Around 10 years ago, movies based on high school life were pretty popular. They were usually romantic comedies and were usually filled with a good amount of raunchiness. They also used fresh, young and sometimes recognizable faces like Jennifer Love Hewitt to help sell it to the masses. They made a lot of people laugh and made other people good money, but they ended up becoming pretty similar sooner or later and that is probably one of the reasons the genre has lost some of its luster. During that same time span, a film called Better Luck Tomorrow was introduced to the high school movie world. This independent film brought its own style and personality onto the scene and brought a violent and dramatic turn from the usual with it.
Better Luck Tomorrow is a film about a group of Asian-American outcast who embody the typical stereotypes associated with them. Ben (Parry Shen) is the star of the film and is a 16-year-old high school student who's only focused on doing all he can to get accepted into the best universities in America. With all of his time and energy being put into being on the basketball team (he doesn't actually play), doing volunteer work and whatever else will look good on his resume, he doesn't have much time for anything else. That all changes when he meets Daric (Roger Fan), a writer for the school's newspaper.
After Daric writes an article claiming that Ben is a token player and is only on the team to add to its diversity, Ben leaves the team. Once the anger subsides, he eventually becomes friends with Daric and he's introduced to a cheat sheet scheme that would pay him a little money. After a while, Ben gets his friends Virgil (Jason Tobin) and Han (Sung Kang) involved in the scheme. What we witness after this appears to be an evil, careless and irresponsible nature developing within Ben and his inner circle of friends. Due to their success, they push the envelope by going into riskier illegal practices over time. They go from being normal hard-working outcasts, to criminals who fall in love with their own images and reputations. Their new-found popularity eventually alters their way of thinking as everything begins to spiral out of control and takes them to depths they would have never imagined.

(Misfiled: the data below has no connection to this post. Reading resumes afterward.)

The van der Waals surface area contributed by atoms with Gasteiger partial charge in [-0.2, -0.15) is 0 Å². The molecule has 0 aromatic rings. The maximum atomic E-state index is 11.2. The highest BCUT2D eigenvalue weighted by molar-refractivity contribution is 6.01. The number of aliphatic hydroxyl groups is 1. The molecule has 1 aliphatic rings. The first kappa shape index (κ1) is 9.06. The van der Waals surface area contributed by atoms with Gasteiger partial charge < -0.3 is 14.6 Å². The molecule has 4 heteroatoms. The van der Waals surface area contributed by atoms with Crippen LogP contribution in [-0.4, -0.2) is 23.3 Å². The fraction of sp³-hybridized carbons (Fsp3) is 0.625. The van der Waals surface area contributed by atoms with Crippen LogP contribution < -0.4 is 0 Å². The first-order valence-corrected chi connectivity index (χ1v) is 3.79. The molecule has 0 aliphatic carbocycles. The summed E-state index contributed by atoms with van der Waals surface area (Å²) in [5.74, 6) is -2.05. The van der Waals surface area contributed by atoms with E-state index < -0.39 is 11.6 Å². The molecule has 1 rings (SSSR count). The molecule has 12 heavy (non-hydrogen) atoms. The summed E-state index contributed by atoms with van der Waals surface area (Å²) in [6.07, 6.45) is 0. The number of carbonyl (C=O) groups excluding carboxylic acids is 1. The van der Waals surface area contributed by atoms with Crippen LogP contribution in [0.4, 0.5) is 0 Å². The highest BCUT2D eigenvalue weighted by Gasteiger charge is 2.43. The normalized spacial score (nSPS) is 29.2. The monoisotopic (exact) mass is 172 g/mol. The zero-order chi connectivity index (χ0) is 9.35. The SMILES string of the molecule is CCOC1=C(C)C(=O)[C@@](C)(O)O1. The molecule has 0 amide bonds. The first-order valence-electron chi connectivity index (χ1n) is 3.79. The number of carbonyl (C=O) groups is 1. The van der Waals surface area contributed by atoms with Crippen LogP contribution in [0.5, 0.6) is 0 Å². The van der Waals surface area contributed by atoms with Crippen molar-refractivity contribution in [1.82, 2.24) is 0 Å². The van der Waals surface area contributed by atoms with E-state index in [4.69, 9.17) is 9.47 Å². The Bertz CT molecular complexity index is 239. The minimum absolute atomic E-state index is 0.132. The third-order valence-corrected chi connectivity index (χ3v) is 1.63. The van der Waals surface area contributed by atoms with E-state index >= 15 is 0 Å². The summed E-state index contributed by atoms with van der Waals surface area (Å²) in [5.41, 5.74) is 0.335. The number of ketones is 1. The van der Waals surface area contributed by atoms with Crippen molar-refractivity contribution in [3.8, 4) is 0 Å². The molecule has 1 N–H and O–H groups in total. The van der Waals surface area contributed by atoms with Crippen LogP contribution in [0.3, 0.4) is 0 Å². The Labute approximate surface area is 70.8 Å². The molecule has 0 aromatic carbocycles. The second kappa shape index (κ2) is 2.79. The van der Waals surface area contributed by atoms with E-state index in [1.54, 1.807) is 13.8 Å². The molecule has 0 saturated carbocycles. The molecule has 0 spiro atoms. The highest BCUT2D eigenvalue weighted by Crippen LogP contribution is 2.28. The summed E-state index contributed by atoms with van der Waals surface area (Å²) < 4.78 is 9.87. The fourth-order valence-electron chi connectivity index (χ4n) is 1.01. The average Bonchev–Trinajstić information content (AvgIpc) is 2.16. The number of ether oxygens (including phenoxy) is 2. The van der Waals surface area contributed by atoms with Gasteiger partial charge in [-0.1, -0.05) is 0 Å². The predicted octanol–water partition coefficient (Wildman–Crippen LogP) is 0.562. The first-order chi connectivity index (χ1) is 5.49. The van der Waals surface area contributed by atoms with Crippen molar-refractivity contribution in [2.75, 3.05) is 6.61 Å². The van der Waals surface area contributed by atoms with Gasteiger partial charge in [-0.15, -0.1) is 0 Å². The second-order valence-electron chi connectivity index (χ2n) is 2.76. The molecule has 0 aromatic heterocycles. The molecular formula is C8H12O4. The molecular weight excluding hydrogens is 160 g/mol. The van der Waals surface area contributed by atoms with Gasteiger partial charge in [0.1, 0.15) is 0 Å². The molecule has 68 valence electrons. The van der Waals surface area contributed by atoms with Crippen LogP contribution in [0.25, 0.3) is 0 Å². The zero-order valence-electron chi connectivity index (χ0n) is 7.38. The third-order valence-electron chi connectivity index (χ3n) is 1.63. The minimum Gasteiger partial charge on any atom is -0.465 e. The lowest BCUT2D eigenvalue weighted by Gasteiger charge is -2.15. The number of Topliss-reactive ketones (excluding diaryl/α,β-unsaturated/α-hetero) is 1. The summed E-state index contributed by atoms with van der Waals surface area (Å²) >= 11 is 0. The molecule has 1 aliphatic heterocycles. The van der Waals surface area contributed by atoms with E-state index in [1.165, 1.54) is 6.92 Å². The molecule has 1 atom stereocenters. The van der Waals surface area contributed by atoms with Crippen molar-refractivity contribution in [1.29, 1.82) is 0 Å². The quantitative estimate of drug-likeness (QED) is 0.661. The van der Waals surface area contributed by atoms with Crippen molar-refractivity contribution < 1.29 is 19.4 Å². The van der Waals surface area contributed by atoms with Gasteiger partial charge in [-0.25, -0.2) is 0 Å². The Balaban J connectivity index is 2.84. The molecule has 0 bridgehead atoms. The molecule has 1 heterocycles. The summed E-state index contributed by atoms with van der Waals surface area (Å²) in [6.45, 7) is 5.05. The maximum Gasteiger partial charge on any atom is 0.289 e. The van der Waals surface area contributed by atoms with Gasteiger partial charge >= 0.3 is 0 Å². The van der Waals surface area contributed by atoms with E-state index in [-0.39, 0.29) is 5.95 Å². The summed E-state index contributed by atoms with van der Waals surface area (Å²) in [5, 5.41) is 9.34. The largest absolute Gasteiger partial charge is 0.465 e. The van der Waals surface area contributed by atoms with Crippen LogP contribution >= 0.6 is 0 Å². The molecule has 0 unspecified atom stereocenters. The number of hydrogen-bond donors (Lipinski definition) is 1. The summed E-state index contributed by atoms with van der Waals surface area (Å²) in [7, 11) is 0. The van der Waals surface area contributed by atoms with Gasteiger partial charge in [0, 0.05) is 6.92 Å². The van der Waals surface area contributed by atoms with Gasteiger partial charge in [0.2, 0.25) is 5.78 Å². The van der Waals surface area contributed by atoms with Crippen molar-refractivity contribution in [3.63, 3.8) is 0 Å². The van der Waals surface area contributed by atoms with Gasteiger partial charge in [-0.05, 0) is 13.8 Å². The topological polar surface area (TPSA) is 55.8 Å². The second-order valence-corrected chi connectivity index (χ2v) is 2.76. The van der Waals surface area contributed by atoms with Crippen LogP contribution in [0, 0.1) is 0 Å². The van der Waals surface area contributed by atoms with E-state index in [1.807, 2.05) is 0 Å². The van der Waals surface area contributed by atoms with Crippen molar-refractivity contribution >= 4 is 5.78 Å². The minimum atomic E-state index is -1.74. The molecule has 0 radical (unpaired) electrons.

These guys struggle finding their own identities in a world where they're destinies and images appear to be already chosen for them. You kind of get a sense that they're lost in the shuffle of society and are just doing what everyone would expect from your average Asian-American kid. These values come off as soulless requirements for these teenagers that have desires and personalities separate from what's expected. You can say that their actions are kind of a release from all of that. Whether it's good or bad, it can be frustrating to a lot people who have to deal with this and that's one of the main points of the film.
Lin is effective at making everything surrounding these characters seem almost empty and superficial. Whether it's the other students, the environment or even the goals that they have, everything just goes on as it should. It really helps exemplify the point that the movie wants to make. It makes the anger of the kids more pronounced and allows them to still be viewed as harmless through the eyes of the rest of the world that they live in.
Better Luck Tomorrow is more than an alternate to the standard high school drama. It's also about the frustrations that people can have when they think they're being reduced to stereotypes and aren't allowed to be human. In this film, this is expressed in the rebellious, illegal and sometimes violent nature of a group of kids who believe they're expected to be somewhat perfect. While this movie does have its flaws, it does its job in more ways than one.
Director: Justin Lin
Karin Anna Cheung
Film Length: 101 minutes
Release Date: Apr 11, 2002
Distributor: MTV Films